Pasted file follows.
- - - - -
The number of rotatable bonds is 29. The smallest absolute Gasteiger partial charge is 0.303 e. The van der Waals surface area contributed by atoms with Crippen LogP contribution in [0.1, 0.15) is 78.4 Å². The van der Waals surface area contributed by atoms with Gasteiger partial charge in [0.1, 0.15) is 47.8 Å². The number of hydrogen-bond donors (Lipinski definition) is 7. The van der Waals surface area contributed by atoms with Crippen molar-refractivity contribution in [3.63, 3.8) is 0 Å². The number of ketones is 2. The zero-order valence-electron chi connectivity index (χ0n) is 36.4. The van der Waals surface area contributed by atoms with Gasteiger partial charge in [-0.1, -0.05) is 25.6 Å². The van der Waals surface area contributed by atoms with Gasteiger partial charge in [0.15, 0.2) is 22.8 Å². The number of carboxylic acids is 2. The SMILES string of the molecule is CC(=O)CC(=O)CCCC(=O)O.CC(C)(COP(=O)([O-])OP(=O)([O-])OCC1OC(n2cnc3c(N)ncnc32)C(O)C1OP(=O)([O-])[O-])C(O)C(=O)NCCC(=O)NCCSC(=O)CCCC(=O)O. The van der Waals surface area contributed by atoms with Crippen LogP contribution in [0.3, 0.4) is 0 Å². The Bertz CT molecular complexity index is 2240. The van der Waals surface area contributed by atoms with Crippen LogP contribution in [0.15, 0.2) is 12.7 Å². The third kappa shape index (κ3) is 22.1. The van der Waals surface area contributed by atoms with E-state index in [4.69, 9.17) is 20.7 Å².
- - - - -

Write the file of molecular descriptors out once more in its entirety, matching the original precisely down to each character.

The number of rotatable bonds is 29. The smallest absolute Gasteiger partial charge is 0.303 e. The van der Waals surface area contributed by atoms with Crippen LogP contribution in [0.1, 0.15) is 78.4 Å². The van der Waals surface area contributed by atoms with Gasteiger partial charge in [0.1, 0.15) is 47.8 Å². The number of hydrogen-bond donors (Lipinski definition) is 7. The van der Waals surface area contributed by atoms with Crippen molar-refractivity contribution in [3.63, 3.8) is 0 Å². The number of ketones is 2. The zero-order valence-electron chi connectivity index (χ0n) is 36.4. The van der Waals surface area contributed by atoms with Gasteiger partial charge in [-0.1, -0.05) is 25.6 Å². The van der Waals surface area contributed by atoms with Gasteiger partial charge in [0.15, 0.2) is 22.8 Å². The number of carboxylic acids is 2. The SMILES string of the molecule is CC(=O)CC(=O)CCCC(=O)O.CC(C)(COP(=O)([O-])OP(=O)([O-])OCC1OC(n2cnc3c(N)ncnc32)C(O)C1OP(=O)([O-])[O-])C(O)C(=O)NCCC(=O)NCCSC(=O)CCCC(=O)O. The van der Waals surface area contributed by atoms with Crippen LogP contribution in [0.3, 0.4) is 0 Å². The Bertz CT molecular complexity index is 2240. The van der Waals surface area contributed by atoms with Crippen LogP contribution in [0.15, 0.2) is 12.7 Å². The third kappa shape index (κ3) is 22.1. The van der Waals surface area contributed by atoms with E-state index in [4.69, 9.17) is 20.7 Å².